My organization has recently launched a resilience initiative. There are messages on the power of staying positive, taking care of your physical, emotional and spiritual health, and maintaining a support network. All are important, but they are lipstick on a pig if you don’t have the right belief system about hardship. That night you are feeling desperate and sitting alone at the kitchen table, and you’re at your wits end, it’s hard to will yourself to look on the bright side. I know, I’ve been there. But the most powerful thing that happened to me when I was recovering from my illness was when something inside me told me to google- the hero’s journey. What I found changed everything. I met psychologist Joseph Campbell and the monomyth.
Campbell had studied the story of the underdog who rose up to overcome his or her challenge and found that this is a common theme found among every culture and throughout time from Beowulf to Rocky to Spider Man, Homer to Spielberg. Campbell asked himself why. The answer he came up with is that when we see ourselves as heroes, we cease to be victims of circumstance. It’s an important lesson, recognized the world over. We come, as Stoic philosopher and Roman emperor Marcus Aurelius advised in his meditations, to look for the lesson in every ill that befalls us. I once read that pain is the greatest teacher, the problem is that it gives you the test before it gives you the answer. Accepting the change of the status qou, whether loss of a job or loved one, failed marriage, or illness as part of your personal hero’s journey will allow you to take action rather than be paralyzed by fear. A conviction that tough times will make you stronger, will make you stronger.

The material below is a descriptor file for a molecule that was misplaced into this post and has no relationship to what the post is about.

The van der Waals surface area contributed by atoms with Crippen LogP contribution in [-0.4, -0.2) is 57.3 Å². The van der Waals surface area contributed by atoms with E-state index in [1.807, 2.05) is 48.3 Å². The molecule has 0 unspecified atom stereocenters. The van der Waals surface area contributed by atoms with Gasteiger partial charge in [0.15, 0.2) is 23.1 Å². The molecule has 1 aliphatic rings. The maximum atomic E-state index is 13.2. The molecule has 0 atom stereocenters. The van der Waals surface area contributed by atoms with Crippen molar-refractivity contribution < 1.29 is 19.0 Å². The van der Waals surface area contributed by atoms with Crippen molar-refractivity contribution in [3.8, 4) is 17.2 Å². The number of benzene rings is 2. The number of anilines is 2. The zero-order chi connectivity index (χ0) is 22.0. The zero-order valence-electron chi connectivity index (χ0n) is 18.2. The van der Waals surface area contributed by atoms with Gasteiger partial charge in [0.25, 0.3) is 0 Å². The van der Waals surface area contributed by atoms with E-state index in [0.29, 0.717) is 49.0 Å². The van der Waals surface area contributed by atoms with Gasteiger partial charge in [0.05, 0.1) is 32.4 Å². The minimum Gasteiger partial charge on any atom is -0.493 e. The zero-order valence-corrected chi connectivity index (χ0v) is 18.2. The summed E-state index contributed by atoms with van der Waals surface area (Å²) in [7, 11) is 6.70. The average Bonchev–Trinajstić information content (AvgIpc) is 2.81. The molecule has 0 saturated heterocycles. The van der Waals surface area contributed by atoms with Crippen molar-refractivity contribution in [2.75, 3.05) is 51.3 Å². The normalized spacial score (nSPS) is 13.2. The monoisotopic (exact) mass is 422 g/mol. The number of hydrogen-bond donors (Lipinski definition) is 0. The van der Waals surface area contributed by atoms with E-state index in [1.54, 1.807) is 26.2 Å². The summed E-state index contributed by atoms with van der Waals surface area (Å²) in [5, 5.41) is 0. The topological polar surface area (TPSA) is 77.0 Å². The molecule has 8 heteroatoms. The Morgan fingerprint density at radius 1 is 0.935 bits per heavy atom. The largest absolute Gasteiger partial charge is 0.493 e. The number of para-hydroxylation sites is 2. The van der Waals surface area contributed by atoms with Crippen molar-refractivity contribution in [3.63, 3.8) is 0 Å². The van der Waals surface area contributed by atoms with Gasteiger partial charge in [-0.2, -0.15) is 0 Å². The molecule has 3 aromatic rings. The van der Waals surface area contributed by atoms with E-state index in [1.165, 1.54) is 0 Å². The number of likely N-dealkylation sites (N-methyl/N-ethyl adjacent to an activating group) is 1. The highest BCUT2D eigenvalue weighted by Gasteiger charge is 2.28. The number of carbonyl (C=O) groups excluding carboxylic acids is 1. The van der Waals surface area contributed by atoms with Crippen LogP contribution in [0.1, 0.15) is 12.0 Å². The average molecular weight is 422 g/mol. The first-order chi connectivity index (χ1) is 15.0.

This isn’t just myth and symbolism. Allow me to make the case based on my own experience. Cause and effect.
I wouldn’t be a writer with thousands of followers, had I not journaled every morning at three am trying to make sense of my life. I wouldn’t be able to inspire, had I not had to inspire myself first. I wouldn’t have studied philosophy, had I not needed a different way of thinking. Learning the relationship between thoughts, behavior, and emotion led to my becoming a well-compensated executive coach. I wouldn’t be a leader without learning that leadership development is another form of self-development. Had I not felt the pain of loss, I never would have had appreciation for the true wealth around me.
If you are sitting at the table at three in the morning, trying to make sense of things and figure out a way forward and need to find your true strength, google the hero’s journey. You will find that what one of my favorite philosophers, Bruce Lee, said “As you think, so shall you become” is true.
By most measures, I’m very successful, but its not because I overcame obstacles, its because every obstacle contained the gift of personal power. Embrace your journey.